the farther end, keeping his proper night-cap, as thin as a cobweb, and distance, both being served by the over that an enormous beaver hat, inost beautiful Naves that can be that protects his meagre visage from selected: and this is called breakthe fun, which is already the co. ing the poor gentleman's fast. lour of mahogany, while his whole " After this he takes a book, carcase seldom weighs above eight plays at chess or billiards, entertains or ten stone, being generally ex- himself with musie, &c. till the hausted by the cliinate and disli. heat of the day forces him to return pation.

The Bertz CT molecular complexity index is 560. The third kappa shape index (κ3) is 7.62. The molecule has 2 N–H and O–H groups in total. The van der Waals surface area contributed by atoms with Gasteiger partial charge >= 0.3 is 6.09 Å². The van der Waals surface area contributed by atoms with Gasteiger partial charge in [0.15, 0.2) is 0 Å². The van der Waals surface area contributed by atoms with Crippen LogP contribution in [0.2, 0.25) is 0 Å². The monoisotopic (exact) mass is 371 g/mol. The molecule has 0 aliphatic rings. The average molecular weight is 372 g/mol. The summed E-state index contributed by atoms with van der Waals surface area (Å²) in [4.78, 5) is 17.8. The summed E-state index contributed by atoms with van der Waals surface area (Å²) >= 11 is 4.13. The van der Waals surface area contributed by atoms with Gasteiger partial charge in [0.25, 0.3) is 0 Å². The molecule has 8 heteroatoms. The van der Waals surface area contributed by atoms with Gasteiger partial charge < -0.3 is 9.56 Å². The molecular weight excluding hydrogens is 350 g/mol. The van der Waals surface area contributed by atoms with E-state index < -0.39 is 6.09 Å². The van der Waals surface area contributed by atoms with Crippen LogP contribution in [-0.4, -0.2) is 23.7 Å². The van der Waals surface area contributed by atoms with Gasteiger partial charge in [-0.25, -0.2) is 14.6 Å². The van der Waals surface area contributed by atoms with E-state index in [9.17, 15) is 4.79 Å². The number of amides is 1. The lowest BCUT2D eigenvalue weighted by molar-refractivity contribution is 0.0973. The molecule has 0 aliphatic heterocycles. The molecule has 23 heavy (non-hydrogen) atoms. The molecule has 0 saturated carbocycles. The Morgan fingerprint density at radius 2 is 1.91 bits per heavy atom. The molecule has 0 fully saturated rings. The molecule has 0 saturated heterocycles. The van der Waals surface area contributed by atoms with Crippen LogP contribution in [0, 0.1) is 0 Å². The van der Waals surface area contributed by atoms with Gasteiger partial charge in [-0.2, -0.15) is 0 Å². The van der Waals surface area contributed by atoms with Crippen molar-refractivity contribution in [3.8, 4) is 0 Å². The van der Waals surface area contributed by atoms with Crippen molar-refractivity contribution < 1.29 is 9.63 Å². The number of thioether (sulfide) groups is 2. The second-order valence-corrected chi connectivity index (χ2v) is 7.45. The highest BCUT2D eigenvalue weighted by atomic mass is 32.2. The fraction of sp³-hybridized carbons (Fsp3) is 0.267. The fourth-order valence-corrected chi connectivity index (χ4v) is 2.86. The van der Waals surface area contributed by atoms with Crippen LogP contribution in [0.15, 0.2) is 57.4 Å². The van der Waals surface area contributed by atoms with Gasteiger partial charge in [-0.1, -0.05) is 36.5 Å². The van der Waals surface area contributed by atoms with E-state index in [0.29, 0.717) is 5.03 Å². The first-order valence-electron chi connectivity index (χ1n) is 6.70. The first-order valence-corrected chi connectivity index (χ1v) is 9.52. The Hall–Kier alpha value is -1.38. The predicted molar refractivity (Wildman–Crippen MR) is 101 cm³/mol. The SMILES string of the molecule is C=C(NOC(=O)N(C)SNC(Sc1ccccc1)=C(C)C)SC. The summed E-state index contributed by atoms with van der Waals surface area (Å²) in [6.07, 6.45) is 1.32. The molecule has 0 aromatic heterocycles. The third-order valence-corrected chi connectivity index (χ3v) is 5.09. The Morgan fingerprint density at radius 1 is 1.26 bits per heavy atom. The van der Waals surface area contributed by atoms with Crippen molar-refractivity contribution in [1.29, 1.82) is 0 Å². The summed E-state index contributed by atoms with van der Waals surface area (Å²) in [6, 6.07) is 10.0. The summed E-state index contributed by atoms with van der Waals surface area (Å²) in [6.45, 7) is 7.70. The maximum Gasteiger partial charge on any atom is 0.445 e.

into his cotton hamınock, to enjoy “ Having loitered about his e. his meridian nap, which he could state, or sometimes ridden on horse. no more dispense with than a Spaback to his fields, to view his in- niard with his fefta, and in which creafing stores, he returns about he rocks to and fro, like a perfor, eight o'clock, when, if he goes mer on the Nack rope, till he falls abroad, he dresses, but if not, re- asleep, without either bed or cover, mains just as he is. Should the ing; and during which time he is first take place, having only ex. fanned by a couple of his black changed his trowsers for a pair of attendants, to keep him cool, &c. thin linen or filk breeches, he fits “ About three o'clock he awakes down, and holding out one foot by natural instinct, when, having after the other, like a horse going washed and perfumed himself, be to be shod, a negro boy puts on his sits down to dinner, attended as at stockings and shoes, which he also breakfast by his deputy governor buckles, while another dresses his and sable pages, where nothing is hair, his wig, or shaves his chin, wanting that the world can afford and a third is fanning him to keep in a western climate, of meat, fowls, off the musquitoes. Having now venison, fith, vegetables, fruits, &c. shifted, he puts on a thin coat and and the most exquisite wines are waistcoat, all white; when, under often squandered in profufion; after an umbrella, carried by a black this a cup of strong coffee and a boy, he is conducted to his barge, liqueur finish the repast. At fix which is in waiting for him with o'clock he is again waited on by fix or eight oars, well provided his overseer, attended as in the with fruit, wine, water, and to- morning by negro-drivers and pri. bacco, by his overseer, who no foners, when the fogging once sooner has seen him depart, than he more having continued for some resumes the command with all the time, and the necessary orders being usual infolence of office. But given for the next day's work, the fhould this prince not mean to stir allembly is dismissed, and the even. from his estate, he goes to break- ing spent with weak purich, fanga. fast about ten o'clock, for which a ree, cards, and tobacco.-His wortable is spread in the large hall, pro- fhip generally begins to yawn about vided with a bacon ham, hung beef, ten or eleven o'clock, when he withfowls, or pigeons broiled; plautains draws, and is undressed by his footy and sweet cassavas roasted; bread, pages. He then retires to rest, butter, cheese, &c. with which he where he passes the night in the drinks strong beer, and a glass of arms of one or other of his fable Madeira, Rhenille, or Mozeli wine, fuitanas (for he always keeps a se: